Think! Why is Paul writing about “spiritual gifts” and then about idol worship? He is not! Remember, italicized words in the KJV and NKJV have been added for “clarity”.
Some other translations:
- HCSB: “Now concerning what comes from the Spirit”
- CJB: “But, brothers, I do not want you to go on being ignorant about the things of the Spirit.”
- JB Phillips: “Now I want to give you some further information in some spiritual matters.”
- Orthodox Jewish Bible: “Now I do not want you to lack da’as concerning the things of the Ruach Hakodesh”
It should be evident that “things” or “matters” is warranted, but “gifts” is not. The word in Greek is “spiritual”, and “things” or “matters” is implied. It doesn’t even make sense in context to say “gifts”.
In v 4, however, we do finally, but not called “spiritual gifts”, see the word “gifts” as in charisma:
4 There are diversities of gifts, but the same Spirit. 5 There are differences of ministries, but the same Lord. 6 And there are diversities of activities, but it is the same God who works all in all.
~ vv 4-6
It’s just not politically correct, but we are not truly all equal in every way. We are not yellow pencils. Instead, we are individuals, adding to the variety of physical, mental, emotional and, yes even, spiritual persons on this globe. We each have been blessed with different abilities, different areas and levels we can serve in as well as different responsibilities to carry out. However, there is one Christ and one Father.
7 But the manifestation of the Spirit is given to each one for the profit of all: 8 for to one is given the word of wisdom through the Spirit, to another the word of knowledge through the same Spirit, 9 to another faith by the same Spirit, to another gifts of healings by the same Spirit, 10 to another the working of miracles, to another prophecy, to another discerning of spirits, to another different kinds of tongues, to another the interpretation of tongues. 11 But one and the same Spirit works all these things, distributing to each one individually as He wills.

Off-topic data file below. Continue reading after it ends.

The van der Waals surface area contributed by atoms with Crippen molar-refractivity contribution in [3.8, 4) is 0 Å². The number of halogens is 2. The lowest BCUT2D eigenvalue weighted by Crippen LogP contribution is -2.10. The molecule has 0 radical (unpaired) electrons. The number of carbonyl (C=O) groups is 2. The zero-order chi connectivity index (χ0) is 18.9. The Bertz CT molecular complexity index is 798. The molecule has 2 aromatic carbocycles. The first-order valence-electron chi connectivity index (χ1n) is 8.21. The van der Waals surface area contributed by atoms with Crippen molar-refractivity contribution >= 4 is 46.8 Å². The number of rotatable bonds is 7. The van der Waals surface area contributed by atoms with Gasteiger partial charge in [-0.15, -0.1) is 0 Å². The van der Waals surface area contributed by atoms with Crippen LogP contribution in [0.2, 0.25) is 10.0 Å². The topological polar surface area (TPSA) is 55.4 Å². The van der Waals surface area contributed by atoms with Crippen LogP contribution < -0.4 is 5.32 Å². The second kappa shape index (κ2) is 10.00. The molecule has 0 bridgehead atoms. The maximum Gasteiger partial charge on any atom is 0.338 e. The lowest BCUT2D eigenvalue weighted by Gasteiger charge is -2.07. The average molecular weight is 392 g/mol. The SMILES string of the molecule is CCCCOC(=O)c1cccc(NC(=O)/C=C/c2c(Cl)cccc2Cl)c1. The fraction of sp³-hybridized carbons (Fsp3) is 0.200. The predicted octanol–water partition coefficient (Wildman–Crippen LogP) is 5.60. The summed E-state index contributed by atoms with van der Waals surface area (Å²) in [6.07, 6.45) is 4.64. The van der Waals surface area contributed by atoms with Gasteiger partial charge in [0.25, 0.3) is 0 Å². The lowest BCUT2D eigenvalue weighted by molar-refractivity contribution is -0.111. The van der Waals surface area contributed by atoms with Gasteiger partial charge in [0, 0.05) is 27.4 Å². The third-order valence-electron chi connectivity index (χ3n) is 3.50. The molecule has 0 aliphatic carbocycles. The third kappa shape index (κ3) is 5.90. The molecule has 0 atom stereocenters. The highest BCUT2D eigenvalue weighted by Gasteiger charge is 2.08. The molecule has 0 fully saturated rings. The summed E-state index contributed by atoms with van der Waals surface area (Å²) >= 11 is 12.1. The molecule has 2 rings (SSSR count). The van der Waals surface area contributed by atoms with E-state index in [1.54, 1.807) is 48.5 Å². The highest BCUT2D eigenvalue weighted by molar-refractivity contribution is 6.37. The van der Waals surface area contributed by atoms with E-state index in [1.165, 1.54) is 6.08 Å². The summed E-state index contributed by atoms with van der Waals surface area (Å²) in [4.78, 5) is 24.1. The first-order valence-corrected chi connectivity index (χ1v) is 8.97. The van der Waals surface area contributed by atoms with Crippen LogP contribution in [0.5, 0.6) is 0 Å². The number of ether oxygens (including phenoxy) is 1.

~ vv 7-11
Sorry, evangelicals, but if this is your proof-text, you might as well go all the way and be Pentecostal, because speaking in tongues is a “spiritual gift” according to your argument. Of course, I doubt many evangelicals are reading this blog these days … unless, of course, that is where UCG is really heading.
Now, I have no doubt that speaking in tongues and being able to interpret them is a blessing when it is needed, but with a globalized economy and cross-cultural exchanges of all sorts, are they really needed today? Prophecy certainly is a blessing, but so are miracles and healings. The healing itself might be considered a gift by the one being healed, but how are healings a “spiritual gift” to be placed on an assessment of so-called gifts?
It just doesn’t make sense, does it? These are things we have little, if any, control over! You have them, or you don’t, and you would know if you did.
27 Now you are the body of Christ, and members individually. 28 And God has appointed these in the church: first apostles, second prophets, third teachers, after that miracles, then gifts of healings, helps, administrations, varieties of tongues. 29 Are all apostles? Are all prophets? Are all teachers? Are all workers of miracles? 30 Do all have gifts of healings? Do all speak with tongues? Do all interpret? 31 But earnestly desire the best gifts. And yet I show you a more excellent way.